Well by popular demand by Seahorse I am going to tell you the full details of my application for a guide dog and some background.... i am most probably going to bore you all stupid.
Well in case you hadn't already gathered I'm rather partially sighted, I was born with cataracts, squints and really small pupils lots of surgery later I have Glucoma as a result of the surgery's and my pupils can't react to light and dark, meaning I'm night blind and struggle to see when its sunny and glare is definitely an issue. I also live in a hat (you might have seen my entry titled hats and pubs here).
My eye condition is genetic, my mother has it to. The surgery she has was very unsuccessful, as a result my mum is registered blind and can only see light and dark she has a guide dog called Ian. (there both in the pic on the left)
I also have a Blind auntie, who can see more than my mum and a partially sighted cousin... so theirs lots of us in the family.
Guide dog : the journey so far.
On my 18Th birthday I had a conversation with my mum and dad about applying for a guide dog, they where slightly sceptical but said they wouldn't stop me so on the 31st of October last year I made the call to start the ball rolling.
My first assessment
was all about what its like to own a dog and to give me more information about applying and what the process entails, its just a friendly chat about how the organisation works. Also I received a self declaration medical form, this is to insure that I'm fit and healthy enough to train with a dog, in my case they then wrote to my GP to check they agreed I would be able to train. Also we talk about my lifestyle and my future and start to get an idea of what dog would be suitable, if I get that far.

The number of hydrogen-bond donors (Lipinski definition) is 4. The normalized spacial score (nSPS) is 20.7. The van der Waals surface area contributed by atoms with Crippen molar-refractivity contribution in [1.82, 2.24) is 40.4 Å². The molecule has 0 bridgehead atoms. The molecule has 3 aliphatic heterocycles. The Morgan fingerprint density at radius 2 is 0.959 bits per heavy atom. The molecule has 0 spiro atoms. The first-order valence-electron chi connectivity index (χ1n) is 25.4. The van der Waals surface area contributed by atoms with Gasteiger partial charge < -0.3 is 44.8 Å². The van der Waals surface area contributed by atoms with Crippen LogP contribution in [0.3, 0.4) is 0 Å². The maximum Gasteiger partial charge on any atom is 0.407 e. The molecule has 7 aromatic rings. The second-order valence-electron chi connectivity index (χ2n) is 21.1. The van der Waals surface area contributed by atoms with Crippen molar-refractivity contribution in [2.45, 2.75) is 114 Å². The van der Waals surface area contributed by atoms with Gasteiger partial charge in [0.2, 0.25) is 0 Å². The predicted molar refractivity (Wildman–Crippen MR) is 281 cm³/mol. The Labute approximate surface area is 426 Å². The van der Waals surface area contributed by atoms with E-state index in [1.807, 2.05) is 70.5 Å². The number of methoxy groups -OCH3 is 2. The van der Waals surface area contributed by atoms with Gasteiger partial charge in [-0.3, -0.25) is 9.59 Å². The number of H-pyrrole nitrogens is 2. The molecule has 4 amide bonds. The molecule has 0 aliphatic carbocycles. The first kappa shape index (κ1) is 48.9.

The mobility assessment
This was the bit I was most worried about. In this assessment the mobility assessor does a quick assessment of vision, field vision and asks lots of questions about what I can see whilst out and about and about the routes I do on a regular basis, and what forms of public transport I use. More lifestyle questions and then the bit I was most worried about, the assessment walk. on this I demonstrated my long cane skills and my pace, straightness, and road safeness. also there was a traffic assessment to see when I can see and hear cars coming and weather I can see cyclists and stuff.
well that's all I've done so far, slightly abbreviated.
I got a letter through on Saturday saying that my final assessment will be on the 1st of august. In that assessment I will travel to the nearest center and meet a GDMI (guide dog mobility instructor) and go on 2 assessment walks, where I will work 2 different dogs. it will be very nerve racking stuff. At the end of the day the decision will be made as to weather I can go on a waiting list for a dog.
I'm both extremely nervous and excited about the prospect, I will be absolutely gutted if they say no at the end of the day, if they say yes I will be smiling from ear to ear.